9 Ways to Beat the Medicare Surtax - Part 2 - Rodgers & Associates
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9 Ways to Beat the Medicare Surtax — Part 2

Giving to charity photo


The year 2013 brought new taxes for upper income taxpayers as well as a return of the higher tax rates from 2001. The top tax rate on wage income can be as high as 43.4% when combing the new rates in American Taxpayer Relief Act of 2012 (ATRA12) with the new surtax from the 2010 healthcare reform act. The stealth increases created by restoring the phase-out of itemized deduc­tions known as Pease Limita­tions and personal exemp­tions (PEP) can add another 2–6% to the top rate.

Minimizing the impact of these tax increases requires a plan and strategy for imple­men­tation. Last week we began our series on beating the new taxes. This week we will explore 3 more strategies.

9 Ways to Beat the Medicare Surtax – Part 2

4.) Fund Chari­table Goals with Appre­ciated Assets – A strategy for managing capital gains involves the use of a donor advised fund (DAF) for taking gains and fulfilling a client’s chari­table goals. A DAF is a separate account operated by a section 501(c)(3) organi­zation, which is called the sponsoring organi­zation. This organi­zation has been created for the purpose of managing chari­table donations on behalf of an organi­zation, family, or individual. A DAF provides an easy-to-establish, low cost, flexible vehicle for chari­table giving. In exchange, the donor enjoys a conve­nient, cost-effective, and tax-advantaged way to make chari­table gifts through the DAF.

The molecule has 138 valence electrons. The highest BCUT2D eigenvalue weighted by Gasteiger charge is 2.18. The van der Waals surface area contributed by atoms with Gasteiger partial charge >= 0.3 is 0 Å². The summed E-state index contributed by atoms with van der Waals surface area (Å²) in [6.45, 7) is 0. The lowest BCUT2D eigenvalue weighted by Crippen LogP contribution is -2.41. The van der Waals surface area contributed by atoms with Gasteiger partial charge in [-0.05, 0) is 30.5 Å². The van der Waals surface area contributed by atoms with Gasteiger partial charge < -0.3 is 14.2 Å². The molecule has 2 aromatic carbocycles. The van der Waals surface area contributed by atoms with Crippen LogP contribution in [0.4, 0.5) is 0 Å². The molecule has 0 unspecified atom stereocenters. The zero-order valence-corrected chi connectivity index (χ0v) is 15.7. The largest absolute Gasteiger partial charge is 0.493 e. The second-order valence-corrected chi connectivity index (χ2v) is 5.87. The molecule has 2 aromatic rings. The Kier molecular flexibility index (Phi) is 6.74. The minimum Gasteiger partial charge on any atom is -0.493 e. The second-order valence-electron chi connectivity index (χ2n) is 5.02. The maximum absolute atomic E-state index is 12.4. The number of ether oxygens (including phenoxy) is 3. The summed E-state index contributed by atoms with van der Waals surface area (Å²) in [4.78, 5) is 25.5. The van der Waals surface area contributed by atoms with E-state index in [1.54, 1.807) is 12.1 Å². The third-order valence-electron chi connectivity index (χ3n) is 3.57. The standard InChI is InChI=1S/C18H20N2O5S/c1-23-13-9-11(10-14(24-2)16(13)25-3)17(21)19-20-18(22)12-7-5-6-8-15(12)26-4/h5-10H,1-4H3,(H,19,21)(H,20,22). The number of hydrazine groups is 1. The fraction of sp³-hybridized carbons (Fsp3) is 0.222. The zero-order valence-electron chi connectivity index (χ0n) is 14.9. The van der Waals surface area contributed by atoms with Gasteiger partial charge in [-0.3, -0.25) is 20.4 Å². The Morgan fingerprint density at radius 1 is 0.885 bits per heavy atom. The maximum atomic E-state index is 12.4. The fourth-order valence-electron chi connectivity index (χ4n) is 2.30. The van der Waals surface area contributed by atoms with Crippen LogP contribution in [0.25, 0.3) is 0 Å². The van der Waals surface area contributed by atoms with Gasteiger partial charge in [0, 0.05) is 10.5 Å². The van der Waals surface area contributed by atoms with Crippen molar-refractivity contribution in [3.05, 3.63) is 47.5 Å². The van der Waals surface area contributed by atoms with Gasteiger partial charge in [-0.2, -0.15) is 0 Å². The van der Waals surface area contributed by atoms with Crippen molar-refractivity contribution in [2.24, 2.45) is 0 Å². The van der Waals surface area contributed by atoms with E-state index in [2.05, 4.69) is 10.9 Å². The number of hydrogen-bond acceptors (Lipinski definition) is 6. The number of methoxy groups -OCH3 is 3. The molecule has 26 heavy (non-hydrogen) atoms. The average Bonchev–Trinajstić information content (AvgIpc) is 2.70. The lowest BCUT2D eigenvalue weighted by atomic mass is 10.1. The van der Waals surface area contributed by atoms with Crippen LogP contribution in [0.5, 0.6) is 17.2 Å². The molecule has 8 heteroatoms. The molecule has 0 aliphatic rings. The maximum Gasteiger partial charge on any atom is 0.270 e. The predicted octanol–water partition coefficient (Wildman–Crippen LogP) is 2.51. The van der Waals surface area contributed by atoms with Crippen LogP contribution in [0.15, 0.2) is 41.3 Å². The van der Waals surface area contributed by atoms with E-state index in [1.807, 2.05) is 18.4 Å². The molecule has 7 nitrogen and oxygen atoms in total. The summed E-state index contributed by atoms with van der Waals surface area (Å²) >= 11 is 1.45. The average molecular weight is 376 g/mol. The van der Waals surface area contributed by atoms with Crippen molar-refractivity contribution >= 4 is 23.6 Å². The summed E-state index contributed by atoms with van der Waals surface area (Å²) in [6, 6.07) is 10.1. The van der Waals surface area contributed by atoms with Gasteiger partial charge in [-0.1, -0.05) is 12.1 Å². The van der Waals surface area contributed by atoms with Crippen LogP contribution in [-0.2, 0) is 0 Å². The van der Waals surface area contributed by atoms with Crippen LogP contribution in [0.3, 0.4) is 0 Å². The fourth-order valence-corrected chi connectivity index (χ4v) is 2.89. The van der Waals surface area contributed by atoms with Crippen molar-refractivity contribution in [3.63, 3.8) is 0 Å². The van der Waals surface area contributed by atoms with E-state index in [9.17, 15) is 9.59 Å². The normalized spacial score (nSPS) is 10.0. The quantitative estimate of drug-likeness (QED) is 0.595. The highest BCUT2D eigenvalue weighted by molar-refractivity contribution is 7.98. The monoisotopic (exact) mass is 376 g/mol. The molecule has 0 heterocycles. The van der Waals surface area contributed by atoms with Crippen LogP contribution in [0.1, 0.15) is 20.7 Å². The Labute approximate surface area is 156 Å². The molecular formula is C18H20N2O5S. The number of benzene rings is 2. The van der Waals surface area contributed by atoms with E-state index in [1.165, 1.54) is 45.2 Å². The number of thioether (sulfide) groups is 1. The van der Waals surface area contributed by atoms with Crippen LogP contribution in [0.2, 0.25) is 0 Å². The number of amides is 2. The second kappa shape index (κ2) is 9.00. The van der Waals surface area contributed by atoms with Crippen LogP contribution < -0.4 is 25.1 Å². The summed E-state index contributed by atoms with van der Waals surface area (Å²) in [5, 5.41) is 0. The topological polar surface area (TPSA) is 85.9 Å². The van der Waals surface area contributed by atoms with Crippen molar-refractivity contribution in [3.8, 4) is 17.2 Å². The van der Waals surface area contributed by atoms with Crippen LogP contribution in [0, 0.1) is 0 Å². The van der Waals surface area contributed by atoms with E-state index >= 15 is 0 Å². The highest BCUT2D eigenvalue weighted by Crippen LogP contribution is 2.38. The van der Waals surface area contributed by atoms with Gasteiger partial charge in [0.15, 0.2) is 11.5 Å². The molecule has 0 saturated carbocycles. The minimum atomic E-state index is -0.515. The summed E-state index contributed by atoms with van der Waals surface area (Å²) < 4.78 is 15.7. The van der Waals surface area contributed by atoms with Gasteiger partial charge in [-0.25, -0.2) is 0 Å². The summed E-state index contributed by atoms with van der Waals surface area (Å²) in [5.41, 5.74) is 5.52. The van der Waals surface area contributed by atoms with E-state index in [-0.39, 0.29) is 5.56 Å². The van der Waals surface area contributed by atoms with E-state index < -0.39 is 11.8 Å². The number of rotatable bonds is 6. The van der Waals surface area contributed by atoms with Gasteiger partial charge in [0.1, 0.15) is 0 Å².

One of the overlooked advan­tages of using a DAF is the ability to manage your capital gains. An investment position with a long term gain should be moved to the DAF before it is sold. The gain is not taxable in a DAF and the proceeds can be used to meet future chari­table commit­ments. You simply hold the sale proceeds in the DAF until you determine what charity will ultimately receive the proceeds. DAFs can be used for rebal­ancing or to remove positions that have reached full value. Invest­ments with unrealized losses should be sold outright to harvest the loss.

Appre­ciated assets trans­ferred to the DAF qualify as a chari­table contri­bution. The donor may receive a federal income tax deduction up to 30% of adjusted gross income (AGI) for appre­ciated securities. Unfor­tu­nately some of this deduction may be phased out if the taxpayer is subject to the Pease limitation.

5.) Establish a Chari­table Remainder Trust — What if you need the income from an appre­ciated asset and can’t afford an outright gift to a DAF? This strategy calls for the use of a special kind of trust known as a chari­table remainder trust (CRT). The donor sets up an irrev­o­cable trust naming a charity (or charities) as the benefi­ciary. Appre­ciated assets are trans­ferred to the trust quali­fying as a completed gift. The CRT is required to make payments to the donor at least annually during the term of the trust. Any remaining principal is then distributed to one or more charities at the end of the trust’s term. The IRS allows a partial chari­table deduction of the amount contributed and the income is only partially taxable.